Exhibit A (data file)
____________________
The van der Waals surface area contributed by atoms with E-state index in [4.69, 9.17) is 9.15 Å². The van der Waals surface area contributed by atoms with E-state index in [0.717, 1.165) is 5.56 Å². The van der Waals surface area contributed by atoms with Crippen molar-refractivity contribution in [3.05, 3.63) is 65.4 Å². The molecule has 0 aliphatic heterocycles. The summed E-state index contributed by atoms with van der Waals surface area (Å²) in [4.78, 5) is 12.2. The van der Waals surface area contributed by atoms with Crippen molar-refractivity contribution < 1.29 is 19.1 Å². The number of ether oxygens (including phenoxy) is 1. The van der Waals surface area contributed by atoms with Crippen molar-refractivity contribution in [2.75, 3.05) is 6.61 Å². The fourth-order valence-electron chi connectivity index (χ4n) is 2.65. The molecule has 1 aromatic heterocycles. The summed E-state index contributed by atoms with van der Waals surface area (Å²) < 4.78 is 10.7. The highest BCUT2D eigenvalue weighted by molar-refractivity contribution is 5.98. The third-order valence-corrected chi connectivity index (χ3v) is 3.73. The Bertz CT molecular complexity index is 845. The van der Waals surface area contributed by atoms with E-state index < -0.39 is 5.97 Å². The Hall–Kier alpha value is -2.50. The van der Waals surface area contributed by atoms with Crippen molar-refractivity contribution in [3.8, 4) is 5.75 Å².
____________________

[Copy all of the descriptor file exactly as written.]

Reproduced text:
The van der Waals surface area contributed by atoms with E-state index in [4.69, 9.17) is 9.15 Å². The van der Waals surface area contributed by atoms with E-state index in [0.717, 1.165) is 5.56 Å². The van der Waals surface area contributed by atoms with Crippen molar-refractivity contribution in [3.05, 3.63) is 65.4 Å². The molecule has 0 aliphatic heterocycles. The summed E-state index contributed by atoms with van der Waals surface area (Å²) in [4.78, 5) is 12.2. The van der Waals surface area contributed by atoms with Crippen molar-refractivity contribution < 1.29 is 19.1 Å². The number of ether oxygens (including phenoxy) is 1. The van der Waals surface area contributed by atoms with Crippen molar-refractivity contribution in [2.75, 3.05) is 6.61 Å². The fourth-order valence-electron chi connectivity index (χ4n) is 2.65. The molecule has 1 aromatic heterocycles. The summed E-state index contributed by atoms with van der Waals surface area (Å²) < 4.78 is 10.7. The highest BCUT2D eigenvalue weighted by molar-refractivity contribution is 5.98. The third-order valence-corrected chi connectivity index (χ3v) is 3.73. The Bertz CT molecular complexity index is 845. The van der Waals surface area contributed by atoms with E-state index < -0.39 is 5.97 Å². The Hall–Kier alpha value is -2.50. The van der Waals surface area contributed by atoms with Crippen molar-refractivity contribution in [3.8, 4) is 5.75 Å².